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by Mike Zazaian September 19, 2006 - 4:19pm, 3 Comments

A pair of microengines

Researchers at MIT have developed a gas-turbine engine the size of a quarter that can power devices for ten times as long as lithium-ion batteries.

The microengines, as they’re called, are comprised of six separate silicon wafers. Channels for fuel and exhaust are etched into each wafer, which, when bonded together, perform the same functions as a larger gas turbine engine.

The heart of the microengine are its super-strong turbine blades which spin at 20,000 RPS, or revolutions per second. At such speeds the turbines in the microengines spin 100 times faster than those used in commercial aviation.

From all this 10 Watts of power are produced in a miniature generator inside the chip, or about 1/10 of the energy needed to power a light bulb. But even with such a small output the portability, compactness and efficiency of the microengines suggests that their future applications could be vast. Scaled-up of such microengines could replace lithium batteries used in cell phones, laptops and other electronics that require a rechargable fuel source.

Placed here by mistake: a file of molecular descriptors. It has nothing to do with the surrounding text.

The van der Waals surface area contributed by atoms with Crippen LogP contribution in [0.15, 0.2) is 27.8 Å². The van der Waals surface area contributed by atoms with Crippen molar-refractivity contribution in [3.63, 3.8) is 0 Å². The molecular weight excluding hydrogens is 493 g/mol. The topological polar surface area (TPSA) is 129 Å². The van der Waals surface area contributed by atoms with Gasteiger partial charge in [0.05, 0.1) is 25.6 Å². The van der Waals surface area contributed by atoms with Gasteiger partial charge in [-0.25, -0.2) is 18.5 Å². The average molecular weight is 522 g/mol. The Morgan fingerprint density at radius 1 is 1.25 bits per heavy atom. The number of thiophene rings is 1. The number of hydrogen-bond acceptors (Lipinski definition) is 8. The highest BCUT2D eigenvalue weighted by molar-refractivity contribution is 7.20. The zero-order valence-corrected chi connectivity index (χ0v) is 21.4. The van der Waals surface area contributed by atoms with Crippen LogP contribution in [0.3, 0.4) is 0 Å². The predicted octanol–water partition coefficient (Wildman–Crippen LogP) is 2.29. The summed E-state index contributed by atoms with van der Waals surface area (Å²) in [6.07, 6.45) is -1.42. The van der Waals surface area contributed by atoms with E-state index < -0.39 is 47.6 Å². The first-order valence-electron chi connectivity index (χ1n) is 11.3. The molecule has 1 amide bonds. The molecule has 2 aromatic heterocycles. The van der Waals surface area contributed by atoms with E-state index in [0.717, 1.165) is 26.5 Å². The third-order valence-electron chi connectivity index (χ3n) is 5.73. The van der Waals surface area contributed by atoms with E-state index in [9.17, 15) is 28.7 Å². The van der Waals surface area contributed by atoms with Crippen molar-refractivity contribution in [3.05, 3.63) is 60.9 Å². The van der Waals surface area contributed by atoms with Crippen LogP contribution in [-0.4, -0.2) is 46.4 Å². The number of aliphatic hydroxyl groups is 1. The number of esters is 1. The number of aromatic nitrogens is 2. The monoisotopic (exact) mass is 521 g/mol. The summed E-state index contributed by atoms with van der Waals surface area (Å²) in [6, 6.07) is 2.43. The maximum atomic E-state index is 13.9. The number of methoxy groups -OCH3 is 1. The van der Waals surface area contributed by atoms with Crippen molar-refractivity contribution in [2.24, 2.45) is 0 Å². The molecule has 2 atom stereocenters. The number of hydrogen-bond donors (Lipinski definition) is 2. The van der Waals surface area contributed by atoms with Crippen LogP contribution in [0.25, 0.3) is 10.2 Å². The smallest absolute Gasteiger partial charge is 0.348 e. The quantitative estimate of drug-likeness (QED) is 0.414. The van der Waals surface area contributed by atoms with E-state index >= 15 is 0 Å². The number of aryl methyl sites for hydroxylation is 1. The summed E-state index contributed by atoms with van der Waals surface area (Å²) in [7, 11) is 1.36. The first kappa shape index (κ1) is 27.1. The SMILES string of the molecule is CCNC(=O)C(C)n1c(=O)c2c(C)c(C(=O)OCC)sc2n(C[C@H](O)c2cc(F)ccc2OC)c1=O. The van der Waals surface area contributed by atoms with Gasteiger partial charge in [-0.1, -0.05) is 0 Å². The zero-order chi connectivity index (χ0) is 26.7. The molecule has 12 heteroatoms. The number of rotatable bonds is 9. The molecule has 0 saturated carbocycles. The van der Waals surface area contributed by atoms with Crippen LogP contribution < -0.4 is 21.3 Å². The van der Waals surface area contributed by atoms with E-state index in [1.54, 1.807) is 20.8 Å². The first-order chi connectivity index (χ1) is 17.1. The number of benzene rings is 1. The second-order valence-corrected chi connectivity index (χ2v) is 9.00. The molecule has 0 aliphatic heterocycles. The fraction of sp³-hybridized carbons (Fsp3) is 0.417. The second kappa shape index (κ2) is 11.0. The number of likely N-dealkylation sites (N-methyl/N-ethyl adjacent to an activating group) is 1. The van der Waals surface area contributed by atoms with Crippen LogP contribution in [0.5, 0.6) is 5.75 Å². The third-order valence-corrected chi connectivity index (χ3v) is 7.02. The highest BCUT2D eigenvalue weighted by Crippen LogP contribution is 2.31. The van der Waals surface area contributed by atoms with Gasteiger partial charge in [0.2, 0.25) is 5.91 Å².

But even with all the advances that have been made on the microengines, the technology is still in a non-working prototype phase. Because the microengines operate on such a small scale, it’s difficult to analyze and repair problems within them. Of the existing prototypes, none have displayed full functionality. Each part of the engine has been shown to work on various chips, but researchers have yet to produce a fully functioning prototype on which all of the parts works as they should. Said Alan Epstein, an MIT Professor of Aero and Astronautics, and head of the project:

So all the parts work…We’re now trying to get them all to work on the same day on the same lab bench. That turns out to be a hard thing to do.

[MIT Press Release]